The twin electric boat motor unit is integrated with a steering control system – HARMO – and trials begin August 7 on the Otaru Canal tourist attraction in Hokkaido, Japan.
Yamaha calls HARMO its “next-generation control system platform” which includes electric rim motors, a remote-control box and a joystick ‘for more intuitive operation’. The company is hoping to offer HARMO as a total package for people, especially in Europe, looking into electric boats for use on canals.
The Otaru Canal test site is one of the leading tourist spots in Hokkaido. It was dredged and completed in 1923 to serve as a water shipping route to transport cargo to the sea. This happened at a time when Japan was undergoing a great deal of westernization, and stone warehouses echoing European design were built along the course of the waterway.
Its usefulness as a commercial route ended in 1986, but the city took steps to turn it into a destination. A promenade and garden were built along a stretch of it and 63 ornate gas lamps were installed to create the atmosphere for romantic evening cruises.
Twin electric boat motor and steering unit = short turning radius
Yamaha views the European market, with its thousands of kilometres of canals, as the main market for the HARMO, and the Otaru set-up mimics those waters fairly closely.
The motors are rim motors, similar in design to what was installed in the RS Electric Pulse 58 RIB boat launched at BOOT Dusseldorf this past January. Rather than the propeller being driven through a central axle, the propellers are attached to the rim of the motor, which Yamaha prefers for this unit because strong thrust can be generated at low speeds.
The joystick and HARMO steering mechanism provide a large steering angle, so a boat can turn almost on the spot (see video below). For docking, simply tilting the joystick moves the boat horizontally. All of this is obviously important on narrow canals.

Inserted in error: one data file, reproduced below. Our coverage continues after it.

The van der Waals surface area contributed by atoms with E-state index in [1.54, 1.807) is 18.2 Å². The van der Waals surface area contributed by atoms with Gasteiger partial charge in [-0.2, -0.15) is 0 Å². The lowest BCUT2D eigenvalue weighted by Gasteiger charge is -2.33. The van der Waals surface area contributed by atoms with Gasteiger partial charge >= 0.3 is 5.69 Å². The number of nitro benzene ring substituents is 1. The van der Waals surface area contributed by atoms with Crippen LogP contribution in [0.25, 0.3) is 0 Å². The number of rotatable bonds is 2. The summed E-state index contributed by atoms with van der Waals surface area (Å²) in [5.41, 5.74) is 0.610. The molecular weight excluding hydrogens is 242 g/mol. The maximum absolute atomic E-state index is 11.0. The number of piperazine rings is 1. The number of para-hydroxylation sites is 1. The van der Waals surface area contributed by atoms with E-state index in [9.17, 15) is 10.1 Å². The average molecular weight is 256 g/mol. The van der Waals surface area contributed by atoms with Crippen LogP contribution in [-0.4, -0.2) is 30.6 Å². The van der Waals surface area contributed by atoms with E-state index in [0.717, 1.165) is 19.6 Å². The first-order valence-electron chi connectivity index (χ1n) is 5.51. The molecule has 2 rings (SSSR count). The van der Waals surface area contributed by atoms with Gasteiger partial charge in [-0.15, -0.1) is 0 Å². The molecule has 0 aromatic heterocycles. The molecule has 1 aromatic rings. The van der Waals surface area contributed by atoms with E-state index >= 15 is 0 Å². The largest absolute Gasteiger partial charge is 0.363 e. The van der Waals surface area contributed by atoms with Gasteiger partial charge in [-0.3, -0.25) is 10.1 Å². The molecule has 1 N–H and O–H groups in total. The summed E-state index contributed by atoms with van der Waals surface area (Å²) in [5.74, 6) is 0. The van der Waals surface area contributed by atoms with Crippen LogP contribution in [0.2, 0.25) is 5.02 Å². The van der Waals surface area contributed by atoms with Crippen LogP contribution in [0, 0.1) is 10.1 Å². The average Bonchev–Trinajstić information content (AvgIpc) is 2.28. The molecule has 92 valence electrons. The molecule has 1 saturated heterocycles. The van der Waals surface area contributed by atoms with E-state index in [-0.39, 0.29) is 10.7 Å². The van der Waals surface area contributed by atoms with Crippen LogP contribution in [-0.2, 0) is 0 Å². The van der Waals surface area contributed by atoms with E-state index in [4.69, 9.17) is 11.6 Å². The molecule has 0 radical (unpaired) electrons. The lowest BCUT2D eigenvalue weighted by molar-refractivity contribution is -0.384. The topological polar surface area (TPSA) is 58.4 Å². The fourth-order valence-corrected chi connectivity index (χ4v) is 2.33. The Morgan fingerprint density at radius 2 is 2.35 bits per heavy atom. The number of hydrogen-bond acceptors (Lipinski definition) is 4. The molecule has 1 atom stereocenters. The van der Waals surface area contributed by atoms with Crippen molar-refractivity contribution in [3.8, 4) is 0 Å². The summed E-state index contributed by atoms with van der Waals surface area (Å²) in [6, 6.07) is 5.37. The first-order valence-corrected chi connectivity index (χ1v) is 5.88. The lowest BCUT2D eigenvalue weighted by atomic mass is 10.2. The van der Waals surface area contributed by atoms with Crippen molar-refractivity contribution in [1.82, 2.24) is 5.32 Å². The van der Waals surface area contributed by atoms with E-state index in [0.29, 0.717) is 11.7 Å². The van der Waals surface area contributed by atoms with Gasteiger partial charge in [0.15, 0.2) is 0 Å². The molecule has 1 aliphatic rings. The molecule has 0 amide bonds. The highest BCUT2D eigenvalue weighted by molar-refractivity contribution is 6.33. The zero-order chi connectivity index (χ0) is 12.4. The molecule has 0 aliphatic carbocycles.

The concept of multiple electric motors being used to navigate tight spaces is not new for canal boats. UK Plugboats reader Jonathan Evans detailed for us how he put a Lynch electric motor in each corner of his renovated canal boat. He originally was to have it all controlled by 1 joystick, but opted for 4 individual sticks instead.
The other reason Yamaha is looking to Europe is because of the increasing restrictions on fossil fuel boats on inland waterways and an increasing general environmental awareness.
In England, there are now an estimated 10,000 people in London alone who use canal boats as their principal residences. Amsterdam has a city ordinance that commercial boat traffic be electric by 2025, and the Venice 2028 Agenda is a petition to have Venice adopt similar rules. (»» Find out more and sign the petition)
Of course, all of the benefits of the HARMO system accompany the usual advantages of electric boat motors: significantly lower vibration and noise, and zero toxic and foul smelling fumes.
Concept goes back to 2016
The HARMO concept goes back to 2016, where it attracted a lot of attention at the world’s largest marine trade fair, METSTrade. It was also exhibited at the 2020 BOOT Dusseldorf this past January.
The HARMO falls under the mandate of Yamaha’s “ART for Human Possibilities, Rethinking Solutions, Transforming Mobility”. Other projects include electric golf cars, small and low speed PPMs (Public Personal Mobility: land cars), electric motorcycles, electrically power assisted bicycles, electric wheelchairs, and drones.
They also made electric mobility news in February when they unveiled a 200kW motor ‘for automobiles and other types of vehicles’.